An external lens won’t completely fix your webcam woes, but it has its benefits

Recently, some of the most popular webcams have already been difficult to get at major online retailers as people bought them to greatly help stay in contact while social distancing or working from home throughout the pandemic. For example, around this writing, Logitech’s popular C920 HD Pro webcam comes out on Logitech’s US online shop, and its listed price on Amazon US is well above Logitech’s own $79.99 asking price. Other models can be found, but the problem means you do not get the exact webcam you need.

That means individuals have had to obtain creative by utilizing standalone cameras or even old iOS or Android devices as replacement webcams. But today, I’ve been testing out a different approach: using an aftermarket lens from Moment to boost my laptop’s existing webcam, rather than replacing it entirely. The lens mount was originally created for smartphones (where most of Moment’s focus has typically been), but Moment tells me it started targeting laptops in response to customer demand.

The Moment Webcam Set, which I’ve been testing, is a $77.98 bundle (currently discounted to $61.98) which includes an O-Series mount and an 18mm wide-angle lens. Alternatively, if you’ve already got a Moment lens, you can buy a mount separately for $29.99. (There are versions for both its O-Series and newer M-Series lenses.) It also works together phones and tablets. Importantly, all of these kits are currently listed as on Moment’s online shop; there are no stock shortages here.

When attached, the mount covered element of my screen.

You secure the mount to a laptop with a screw on its right back.

Installation is simple. The mount has a screw with a rubber cap on it, which you turn to hold it steady from the back of your laptop screen, and you will shift the leading part of the mechanism up and down so your lens hole lines up with your webcam. (I found it helped to possess my camera app open while I was achieving this so I could easily get the alignment right.) Moment says the lens mount supports laptops as thick as 10.75mm, and there’s a thicker rubber screw cap included for slimmer laptop lids. Then, you are able to attach the lens it self into put on the mount.

The effect of the wide-angle 18mm lens was obvious, as you care able to see from the photos below; it gave my webcam a much wider field of view. Whereas previously, my Surface Laptop’s webcam typically only included my face and the tops of my shoulders, with the lens installed, its field of view stretched down to my chest and included far more of my surroundings (but also, unfortuitously, the mount itself). It’s even a much wider field of view than the Logitech C920 HD Pro I included as a comparison. Naturally, this effect will vary based on which lens you use, which laptop you’re mounting it to, and whether going for the O-Series or the M-Series mount (the latter of which is made for larger lenses).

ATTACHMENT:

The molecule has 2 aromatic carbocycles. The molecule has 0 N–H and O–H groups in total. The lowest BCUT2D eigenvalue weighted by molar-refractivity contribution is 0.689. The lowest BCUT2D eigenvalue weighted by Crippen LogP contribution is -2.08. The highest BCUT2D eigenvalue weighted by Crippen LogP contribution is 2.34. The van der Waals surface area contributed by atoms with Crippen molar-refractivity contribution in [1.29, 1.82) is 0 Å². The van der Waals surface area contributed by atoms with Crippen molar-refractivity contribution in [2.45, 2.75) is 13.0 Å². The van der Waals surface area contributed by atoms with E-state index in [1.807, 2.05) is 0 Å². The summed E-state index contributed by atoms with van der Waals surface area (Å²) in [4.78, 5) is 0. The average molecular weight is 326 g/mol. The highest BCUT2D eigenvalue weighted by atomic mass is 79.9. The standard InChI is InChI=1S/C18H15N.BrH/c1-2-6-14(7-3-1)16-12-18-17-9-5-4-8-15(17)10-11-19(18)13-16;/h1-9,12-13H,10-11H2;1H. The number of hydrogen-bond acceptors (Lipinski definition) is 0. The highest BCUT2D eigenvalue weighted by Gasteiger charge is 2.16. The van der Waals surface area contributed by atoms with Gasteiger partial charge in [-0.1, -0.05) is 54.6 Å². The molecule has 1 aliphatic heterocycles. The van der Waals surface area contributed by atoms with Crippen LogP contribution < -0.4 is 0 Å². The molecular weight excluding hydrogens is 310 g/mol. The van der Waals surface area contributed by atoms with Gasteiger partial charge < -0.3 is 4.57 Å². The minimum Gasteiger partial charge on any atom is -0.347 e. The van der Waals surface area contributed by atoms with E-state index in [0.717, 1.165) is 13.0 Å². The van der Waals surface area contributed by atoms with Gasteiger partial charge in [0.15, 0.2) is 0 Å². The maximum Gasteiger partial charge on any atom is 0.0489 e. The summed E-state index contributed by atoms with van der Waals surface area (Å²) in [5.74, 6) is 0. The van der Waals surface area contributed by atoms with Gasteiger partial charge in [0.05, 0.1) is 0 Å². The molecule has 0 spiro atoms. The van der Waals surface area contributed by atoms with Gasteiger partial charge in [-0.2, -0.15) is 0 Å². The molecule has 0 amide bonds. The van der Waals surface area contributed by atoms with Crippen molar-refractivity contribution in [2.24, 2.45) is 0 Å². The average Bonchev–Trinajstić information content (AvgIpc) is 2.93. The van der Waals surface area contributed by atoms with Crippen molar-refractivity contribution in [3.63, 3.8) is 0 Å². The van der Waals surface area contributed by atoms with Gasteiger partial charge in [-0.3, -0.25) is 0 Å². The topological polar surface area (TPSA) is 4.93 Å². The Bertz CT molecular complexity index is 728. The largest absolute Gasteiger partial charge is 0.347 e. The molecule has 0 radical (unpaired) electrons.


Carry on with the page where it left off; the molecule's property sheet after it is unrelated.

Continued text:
There are some limitations for this approach. The biggest, clearly, is that it depends on your computer having a preexisting webcam to work. So if you’re working on a laptop just like the webcam-less Asus ROG Zephyrus G14 or perhaps a desktop computer by having an external monitor, then an external lens won’t be much help.

Even if it does, it won’t do much to fundamentally change the quality of your webcam. Putting a lens over it doesn’t change the fact that my first-generation Surface Laptop remains taking photos using a 720p webcam. Compared to a good standalone 1080p webcam just like the C920, the difference is stark. And yes, I tried to see easily could mount Moment’s lens to the leading of the C920, but Logitech’s webcam was, unfortuitously, too thick.

It’s also a little bulky. Once installed, the arms on the Moment mount covered area of the top middle of my screen, and it goes without saying that you won’t have the ability to close your laptop with the lens mount installed. Oh, and on my machine, the mount also seemed to break Windows Hello’s face unlock. The limitations mean that you’d probably desire to detach the lens whenever you’re perhaps not using it, but thankfully, that’s a simple process.

The mount doesn’t entirely cover the screen, but its arms can get in how.

You can just forget about closing your laptop with the lens attached.

That doesn’t mean the lens mount is without its uses. Being in a position to change your webcam’s focal length might be really helpful. The 18mm lens that comes in the bundle, for example, makes the field of view much wider, ideal for getting your whole family in frame for a Zoom call. Better still, if you’ve already got one of Moment’s lenses lying around, obtaining a mount for your laptop is a fairly cheap investment and something you need to use across multiple devices.

I don’t think Moment’s webcam kit is for all. The cost of the bundle resembles a decent standalone webcam (in the event that you can find one in stock). And if you choose right, an external webcam should give you a good boost in image quality. But if you’re some body who’s already invested in Moment’s lenses, then its webcam mount is really a neat solution to get more out of your existing hardware.

Photography by Jon Porter / The Verge